I absolutely love these Easter eggs that Kyle created. They are so colorful and make for fun and interactive center activities during spring. I created three different activities for my preschool and kindergarten friends just for learning and practicing the early literacy skills of beginning sounds, rhyme and vocabulary.
When you download the Easter Egg Alphabet activity you’ll receive 26 eggs with upper-, lowercase letters and a picture with the beginning sound of the letter. Just for the sake of organizing the pieces, a label for the activity is also included.
The Easter Egg Alphabet Activity can be found in my online Teachers Pay Teachers store.
The Easter Egg Rhyme activity is one of my all-time favorite activities for practicing the skill of rhyme. Understanding that words are made up of separate speech sounds that can be changed to create new words is one of the key foundational skills for developing readers. Rhyming activities are perfect for helping students appreciate the sounds in words. When you download this activity you will receive 25 rhyming Easter eggs.
The Make, Take & Teach Easter Egg Rhyme activity can also be found in my TpT online store.
Helping students understand similarities and differences between items is important in developing vocabulary. When you download the Easter Egg Similarities activity you will receive 24 eggs with pictures containing words with similar characteristics. Be sure to have your students explain why the items are similar.
You can find the Easter Egg Similarities activity in my TpT store.
Hope you enjoy these Easter themed activities!
It’s always so much fun to add a holiday twist into center and small group activities. The Pot O’ Gold activities have been a hit during the first few weeks of March. When you download this activity you will receive 25 letters of the alphabet (omitting “x”) printed on golden pots and over 100 colorful beginning sound pictures printed on coins. This activity is easily differentiated as you can choose which and how many coins to use.
The Pot O’ Gold Activities for Beginning Sounds can be found in my online Teachers Pay Teachers store.
Be sure to jump on over to my TpT store to download this St. Patrick’s Day freebie for learning and practicing sight words. When you download this file you’ll receive 6 game boards with words from the first 6 lists of the Dolch sight words. The game boards are great for centers or even send them home for added practice.
The St. Patrick’s Day Sight Word Game Boards can be downloaded from my online Teachers Pay Teachers store.
St. Patrick’s Day is soon approaching! My goodness, this school year is flying by. It’s kind of fun how we measure our school year by the coming and goings of the holidays. So far this year we’ve had 9 snow days! Can you believe it? 9! It seems like we’ve been hit with a deep freeze this year. It’s not often that you read -29 degrees on your car thermometer. That’s not even counting the wind chill. When you live in the great white north you never know what can happen. With winter not even over, we may have to go well into summer. Anyway, here’s a little digraph activity I whipped up on one snow day morning.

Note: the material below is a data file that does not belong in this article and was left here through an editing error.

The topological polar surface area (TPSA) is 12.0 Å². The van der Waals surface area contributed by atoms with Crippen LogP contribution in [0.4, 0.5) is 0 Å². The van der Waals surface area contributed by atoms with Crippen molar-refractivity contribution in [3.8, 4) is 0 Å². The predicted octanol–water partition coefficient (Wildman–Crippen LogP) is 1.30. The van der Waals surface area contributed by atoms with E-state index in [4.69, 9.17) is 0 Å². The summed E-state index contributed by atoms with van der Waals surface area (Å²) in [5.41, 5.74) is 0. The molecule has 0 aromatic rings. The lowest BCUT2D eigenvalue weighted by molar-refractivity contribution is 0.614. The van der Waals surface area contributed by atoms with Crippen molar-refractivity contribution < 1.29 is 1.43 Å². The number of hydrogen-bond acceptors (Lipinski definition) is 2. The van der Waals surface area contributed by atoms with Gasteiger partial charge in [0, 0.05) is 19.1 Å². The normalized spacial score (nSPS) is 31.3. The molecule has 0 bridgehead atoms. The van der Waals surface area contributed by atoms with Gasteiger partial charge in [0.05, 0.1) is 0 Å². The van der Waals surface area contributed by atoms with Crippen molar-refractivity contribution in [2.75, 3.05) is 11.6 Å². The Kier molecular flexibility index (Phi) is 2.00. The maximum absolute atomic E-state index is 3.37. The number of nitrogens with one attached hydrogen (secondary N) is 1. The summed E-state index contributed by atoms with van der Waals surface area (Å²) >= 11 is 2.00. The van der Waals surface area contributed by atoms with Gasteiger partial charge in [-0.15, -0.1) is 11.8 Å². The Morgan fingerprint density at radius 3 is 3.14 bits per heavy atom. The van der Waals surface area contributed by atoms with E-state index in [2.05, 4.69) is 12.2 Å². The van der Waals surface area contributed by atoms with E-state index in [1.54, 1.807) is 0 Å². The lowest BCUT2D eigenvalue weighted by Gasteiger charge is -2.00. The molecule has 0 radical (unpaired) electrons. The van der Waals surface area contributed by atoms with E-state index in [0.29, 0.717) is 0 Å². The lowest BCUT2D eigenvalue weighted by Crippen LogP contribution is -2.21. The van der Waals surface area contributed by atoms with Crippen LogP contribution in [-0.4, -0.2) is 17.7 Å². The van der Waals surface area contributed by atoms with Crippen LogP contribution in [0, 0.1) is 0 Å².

What you’ll need to do is copy the pdf below, cut out the shamrocks and hot glue them on the ends of a large craft stick. Be sure to make a set for each student in your group. For those students just learning digraphs, you’ll want to begin with sounds only. So, say the sound of one of the digrpahs (e.g. /sh/) and have the students hold up the correct stick. You can differentiate the activity by choosing the number of digraphs you use within the group.
Click the following link to download this free printable Shamrock Digraphs
If the students are doing pretty well with the sounds only, add a little more difficulty by providing a word and having the students hold up the correct stick. Here’s a word list for consonant digraphs that you can use. I have a hard time thinking of those words on the spot.
Click the following link to download this free consonant digraph word list. Common Consonant Digraph Word List
On another one of those snow days, I made a digraph sorting activity activity. Sorting activities are very helpful when introducing a skill or for use when students are having a difficult time hearing the differences between sounds. When you download this activity, you’ll receive 40 colorful coins with pictures of digraphs.
Click HERE to download this activity from my TpT store.
I have to say that the unexpected snow day is always a treat. But to have 9! Holy Cow! It’s getting difficult to get back in a routine. So, I can’t believe I’m saying this, but….let’s hope for at least a few solid weeks of school in the upcoming months.
Learning and practicing sight words can be super fun when you integrate hands-on activities. The Flipping Eggs activity is easy to assemble- simply print the eggs, laminate and then cut out each egg. You’ll have an activity that will last for years! Just for fun, the Flipping Eggs activity is also available with green colored eggs.